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What You Need to Know About Wisdom Teeth

Wisdom teeth tend to be an “out-of-sight-out-of-mind” topic of dentistry in that while most people get them, few people ever talk about them. Many people don’t have a clear understanding of what wisdom teeth are or why most people end up having them removed.

Why Are They Called “Wisdom” Teeth?

Wisdom teeth,” also known as the third set of molars, their name was coined because these teeth generally erupt out of the gum line long after all of the other teeth, at an age which a person is considered much wiser than when those other teeth emerged. Typically, the first set of molars comes in at about age six, the second set at age 12, and that third “wisdom” set typically arrives between the ages of 17 and 25. Sometimes, the “wisdom” teeth arrived even later in adulthood.

Some people never develop any wisdom teeth. On rare occasions, some people end up with even more than four wisdom teeth! While the number of teeth does not indicate a person’s intelligence; people within this latter group are more likely to face additional dental work to correct any potential problems caused by that extra tooth, or teeth.      

Why Are Wisdom Teeth Usually Removed?

Much like the appendix, wisdom teeth are believed to have been rendered obsolete due to evolutionary factors. It is believed that our ancient ancestors needed that extra set of molars because of a diet consisting of much rougher food items that required more chewing power. Over the centuries, food choices and food preparation methods—such as cooking—have softened the consistency of our dietary intake, which has led to evolutionary change, such as a reduction in our jaw size.

The evolutionary reduction in jaw size is largely responsible for the need to remove wisdom teeth. While not everyone has to have their wisdom teeth removed—the American Association of Oral and Maxillofacial Surgeons estimates that 85 percent of all wisdom teeth eventually need to be removed. Removal is generally necessitated because they patient does not have enough room to emerge or develop normally. This causes them to grow at odd angles and affect the health of adjacent molars, gums, and/or jawbone. Known as “impacted” or “partially impacted” wisdom teeth, if left uncorrected, they can cause the following problems:

  • Partial emergence—The wisdom teeth may not fully emerge from the gum, which can make that area difficult to clean and increase the risk of developing a regional inflammatory gum disease called “pericoronitis.” Partially impacted wisdom teeth are also noticeably more prone to tooth decay due to the difficulty in keeping them clean.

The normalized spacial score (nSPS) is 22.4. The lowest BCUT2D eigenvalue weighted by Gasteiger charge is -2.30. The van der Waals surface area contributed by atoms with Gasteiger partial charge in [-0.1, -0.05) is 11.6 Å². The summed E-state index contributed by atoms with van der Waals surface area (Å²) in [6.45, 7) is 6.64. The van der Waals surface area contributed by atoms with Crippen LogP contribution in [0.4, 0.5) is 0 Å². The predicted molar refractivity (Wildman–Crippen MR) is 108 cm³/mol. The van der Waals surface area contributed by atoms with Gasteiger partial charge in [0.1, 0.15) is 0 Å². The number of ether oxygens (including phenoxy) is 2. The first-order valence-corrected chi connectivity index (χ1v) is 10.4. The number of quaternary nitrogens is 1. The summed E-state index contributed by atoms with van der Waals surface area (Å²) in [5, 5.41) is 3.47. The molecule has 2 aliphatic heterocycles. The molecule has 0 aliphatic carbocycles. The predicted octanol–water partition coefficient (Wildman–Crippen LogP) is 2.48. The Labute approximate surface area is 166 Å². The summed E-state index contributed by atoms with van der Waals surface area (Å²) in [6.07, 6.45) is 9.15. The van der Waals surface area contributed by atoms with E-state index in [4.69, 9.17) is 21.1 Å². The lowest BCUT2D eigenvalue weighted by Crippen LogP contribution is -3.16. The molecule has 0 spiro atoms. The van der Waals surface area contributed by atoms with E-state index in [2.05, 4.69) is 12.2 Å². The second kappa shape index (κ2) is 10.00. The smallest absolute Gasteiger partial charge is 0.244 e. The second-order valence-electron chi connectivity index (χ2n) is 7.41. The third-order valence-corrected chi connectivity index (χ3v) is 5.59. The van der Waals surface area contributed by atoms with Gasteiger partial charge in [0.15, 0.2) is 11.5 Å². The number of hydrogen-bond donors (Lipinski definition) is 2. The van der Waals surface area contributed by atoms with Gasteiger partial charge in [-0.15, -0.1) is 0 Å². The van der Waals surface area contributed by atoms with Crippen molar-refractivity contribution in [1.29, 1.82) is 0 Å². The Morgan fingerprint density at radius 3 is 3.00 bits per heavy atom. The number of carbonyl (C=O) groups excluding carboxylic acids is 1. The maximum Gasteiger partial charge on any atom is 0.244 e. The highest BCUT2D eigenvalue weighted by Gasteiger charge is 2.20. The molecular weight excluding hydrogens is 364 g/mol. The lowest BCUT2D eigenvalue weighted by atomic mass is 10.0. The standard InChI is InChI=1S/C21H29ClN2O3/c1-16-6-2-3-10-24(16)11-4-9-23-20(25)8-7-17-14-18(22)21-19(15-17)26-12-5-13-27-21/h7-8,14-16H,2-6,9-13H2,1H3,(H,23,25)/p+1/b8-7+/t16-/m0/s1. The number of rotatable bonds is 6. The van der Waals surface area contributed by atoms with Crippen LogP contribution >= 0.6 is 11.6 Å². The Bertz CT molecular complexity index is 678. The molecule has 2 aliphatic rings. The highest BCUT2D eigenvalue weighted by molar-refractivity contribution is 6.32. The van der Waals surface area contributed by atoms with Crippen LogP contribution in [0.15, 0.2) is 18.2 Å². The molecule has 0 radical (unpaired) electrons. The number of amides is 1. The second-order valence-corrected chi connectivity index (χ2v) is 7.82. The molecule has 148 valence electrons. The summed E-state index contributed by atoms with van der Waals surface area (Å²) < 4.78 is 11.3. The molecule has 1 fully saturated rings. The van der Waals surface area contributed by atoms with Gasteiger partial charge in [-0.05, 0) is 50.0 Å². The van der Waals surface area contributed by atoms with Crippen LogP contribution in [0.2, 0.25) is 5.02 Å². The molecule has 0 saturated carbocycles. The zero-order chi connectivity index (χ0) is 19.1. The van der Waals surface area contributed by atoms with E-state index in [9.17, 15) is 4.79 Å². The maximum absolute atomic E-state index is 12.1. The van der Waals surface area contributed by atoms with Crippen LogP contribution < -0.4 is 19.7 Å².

• Damage to other teeth—A wisdom tooth can damage the second molar by pushing against it, and that additional pressure can cause crowding on the other teeth, all of which increases the risk of tooth decay and gum disease. The overcrowding of teeth can also lead to the need for corrective orthodontic measures.
  • Cysts—Impacted wisdom teeth can cause cysts to form at the jawbone, which can subsequently lead to damage to the jawbone, teeth and nerves, and, in rare cases, lead to the formation of non-cancerous tumors.
  • Sinus Problems—Impacted wisdom teeth can put pressure on the sinus cavities, leading to sinus pressure, pain and congestion.

When to Talk to Your Dentist About Wisdom Teeth

Generally speaking, if you’re under the age of 25 your dentist will likely have a handle on the development of your wisdom teeth and be monitoring the wisdom teeth area via examination and x-rays during regular checkups. However if you are experiencing symptoms specific to the area behind your last molar, make sure you tell your dentist. Other signs that your wisdom teeth may be coming in or that they are impacted include:

  • red, swollen gums, especially near the molars
  • jaw pain
  • swelling around the jaw
  • difficulty opening and closing your mouth
  • bad breath or unpleasant tastes in the mouth

As your molars come in, or as signs of impaction become apparent, you and your dentist can discuss an appropriate plan of action. Even without any noticeable pain or other symptoms, your dentist may advise you to consider removal sooner rather than later in order to prevent any increase in potential complications. Even if your wisdom teeth appear to be growing in without impaction, your dentist may recommend removal to ensure against problems that may arise as you age.

Island Tower Dentistry Can Handle Your Wisdom Teeth  

The dental-care experts at Island Tower Dentistry have extensive experience monitoring the condition of adult wisdom teeth and in their extraction as needed, whether to correct immediate problems or as a preventive measure. To learn more about what the Island Tower team can do for you, contact us today at 239-394-1004 to make an appointment!

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